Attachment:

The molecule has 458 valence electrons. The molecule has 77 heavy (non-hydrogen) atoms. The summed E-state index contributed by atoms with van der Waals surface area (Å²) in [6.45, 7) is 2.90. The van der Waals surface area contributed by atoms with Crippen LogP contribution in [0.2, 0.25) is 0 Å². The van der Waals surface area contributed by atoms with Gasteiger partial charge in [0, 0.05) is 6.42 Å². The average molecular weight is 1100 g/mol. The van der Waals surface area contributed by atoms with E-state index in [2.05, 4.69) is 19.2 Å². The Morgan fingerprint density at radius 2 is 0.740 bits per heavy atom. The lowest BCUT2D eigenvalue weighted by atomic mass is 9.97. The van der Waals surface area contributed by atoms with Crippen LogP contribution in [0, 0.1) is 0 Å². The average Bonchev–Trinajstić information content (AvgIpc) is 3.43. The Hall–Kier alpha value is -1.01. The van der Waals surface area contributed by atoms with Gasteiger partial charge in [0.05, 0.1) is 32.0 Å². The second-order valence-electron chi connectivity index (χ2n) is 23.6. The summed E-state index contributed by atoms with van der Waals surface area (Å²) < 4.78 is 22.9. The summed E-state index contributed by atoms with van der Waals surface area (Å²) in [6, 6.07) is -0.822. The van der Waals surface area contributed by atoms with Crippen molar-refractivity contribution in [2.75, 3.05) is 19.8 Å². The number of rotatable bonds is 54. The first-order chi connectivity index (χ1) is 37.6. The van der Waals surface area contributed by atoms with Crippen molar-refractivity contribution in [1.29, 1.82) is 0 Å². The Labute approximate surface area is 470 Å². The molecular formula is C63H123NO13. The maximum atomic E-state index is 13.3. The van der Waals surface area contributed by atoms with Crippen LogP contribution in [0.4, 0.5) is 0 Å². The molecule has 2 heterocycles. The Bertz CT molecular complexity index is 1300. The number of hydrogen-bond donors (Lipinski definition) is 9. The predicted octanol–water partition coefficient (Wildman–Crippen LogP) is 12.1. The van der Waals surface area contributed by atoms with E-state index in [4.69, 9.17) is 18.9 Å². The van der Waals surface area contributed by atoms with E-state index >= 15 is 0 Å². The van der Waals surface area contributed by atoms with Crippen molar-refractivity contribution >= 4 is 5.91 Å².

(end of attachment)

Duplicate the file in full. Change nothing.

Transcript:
The molecule has 458 valence electrons. The molecule has 77 heavy (non-hydrogen) atoms. The summed E-state index contributed by atoms with van der Waals surface area (Å²) in [6.45, 7) is 2.90. The van der Waals surface area contributed by atoms with Crippen LogP contribution in [0.2, 0.25) is 0 Å². The van der Waals surface area contributed by atoms with Gasteiger partial charge in [0, 0.05) is 6.42 Å². The average molecular weight is 1100 g/mol. The van der Waals surface area contributed by atoms with E-state index in [2.05, 4.69) is 19.2 Å². The Morgan fingerprint density at radius 2 is 0.740 bits per heavy atom. The lowest BCUT2D eigenvalue weighted by atomic mass is 9.97. The van der Waals surface area contributed by atoms with Crippen LogP contribution in [0, 0.1) is 0 Å². The average Bonchev–Trinajstić information content (AvgIpc) is 3.43. The Hall–Kier alpha value is -1.01. The van der Waals surface area contributed by atoms with Gasteiger partial charge in [0.05, 0.1) is 32.0 Å². The second-order valence-electron chi connectivity index (χ2n) is 23.6. The summed E-state index contributed by atoms with van der Waals surface area (Å²) < 4.78 is 22.9. The summed E-state index contributed by atoms with van der Waals surface area (Å²) in [6, 6.07) is -0.822. The van der Waals surface area contributed by atoms with Crippen molar-refractivity contribution in [2.75, 3.05) is 19.8 Å². The number of rotatable bonds is 54. The first-order chi connectivity index (χ1) is 37.6. The van der Waals surface area contributed by atoms with Crippen molar-refractivity contribution in [1.29, 1.82) is 0 Å². The Labute approximate surface area is 470 Å². The molecular formula is C63H123NO13. The maximum atomic E-state index is 13.3. The van der Waals surface area contributed by atoms with Crippen LogP contribution in [0.4, 0.5) is 0 Å². The molecule has 2 heterocycles. The Bertz CT molecular complexity index is 1300. The number of hydrogen-bond donors (Lipinski definition) is 9. The predicted octanol–water partition coefficient (Wildman–Crippen LogP) is 12.1. The van der Waals surface area contributed by atoms with E-state index in [4.69, 9.17) is 18.9 Å². The van der Waals surface area contributed by atoms with E-state index >= 15 is 0 Å². The van der Waals surface area contributed by atoms with Crippen molar-refractivity contribution >= 4 is 5.91 Å².